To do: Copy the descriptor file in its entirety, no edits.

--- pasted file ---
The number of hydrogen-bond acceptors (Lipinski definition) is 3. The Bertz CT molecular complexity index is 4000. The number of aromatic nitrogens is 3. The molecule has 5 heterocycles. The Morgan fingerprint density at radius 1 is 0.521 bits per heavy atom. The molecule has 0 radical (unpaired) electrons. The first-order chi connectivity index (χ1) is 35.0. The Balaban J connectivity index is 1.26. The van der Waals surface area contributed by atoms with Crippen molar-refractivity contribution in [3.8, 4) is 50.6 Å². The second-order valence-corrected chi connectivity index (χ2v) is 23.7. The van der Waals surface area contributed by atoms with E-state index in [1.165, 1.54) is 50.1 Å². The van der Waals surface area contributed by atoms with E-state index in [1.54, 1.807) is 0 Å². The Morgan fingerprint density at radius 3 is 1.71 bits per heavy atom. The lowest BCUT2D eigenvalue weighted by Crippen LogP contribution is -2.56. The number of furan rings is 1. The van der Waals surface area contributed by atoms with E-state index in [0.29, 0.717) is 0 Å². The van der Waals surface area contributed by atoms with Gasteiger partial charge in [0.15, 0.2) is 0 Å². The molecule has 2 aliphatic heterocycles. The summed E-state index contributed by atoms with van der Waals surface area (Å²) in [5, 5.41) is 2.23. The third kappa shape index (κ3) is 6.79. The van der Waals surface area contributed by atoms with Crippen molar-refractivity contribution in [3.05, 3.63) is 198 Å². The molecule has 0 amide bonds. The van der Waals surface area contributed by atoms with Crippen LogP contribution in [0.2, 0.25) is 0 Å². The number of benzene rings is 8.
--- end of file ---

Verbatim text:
The number of hydrogen-bond acceptors (Lipinski definition) is 3. The Bertz CT molecular complexity index is 4000. The number of aromatic nitrogens is 3. The molecule has 5 heterocycles. The Morgan fingerprint density at radius 1 is 0.521 bits per heavy atom. The molecule has 0 radical (unpaired) electrons. The first-order chi connectivity index (χ1) is 35.0. The Balaban J connectivity index is 1.26. The van der Waals surface area contributed by atoms with Crippen molar-refractivity contribution in [3.8, 4) is 50.6 Å². The second-order valence-corrected chi connectivity index (χ2v) is 23.7. The van der Waals surface area contributed by atoms with E-state index in [1.165, 1.54) is 50.1 Å². The van der Waals surface area contributed by atoms with E-state index in [1.54, 1.807) is 0 Å². The Morgan fingerprint density at radius 3 is 1.71 bits per heavy atom. The lowest BCUT2D eigenvalue weighted by Crippen LogP contribution is -2.56. The number of furan rings is 1. The van der Waals surface area contributed by atoms with E-state index in [0.29, 0.717) is 0 Å². The van der Waals surface area contributed by atoms with Gasteiger partial charge in [0.15, 0.2) is 0 Å². The molecule has 2 aliphatic heterocycles. The summed E-state index contributed by atoms with van der Waals surface area (Å²) in [5, 5.41) is 2.23. The third kappa shape index (κ3) is 6.79. The van der Waals surface area contributed by atoms with Crippen molar-refractivity contribution in [3.05, 3.63) is 198 Å². The molecule has 0 amide bonds. The van der Waals surface area contributed by atoms with Crippen LogP contribution in [0.2, 0.25) is 0 Å². The number of benzene rings is 8.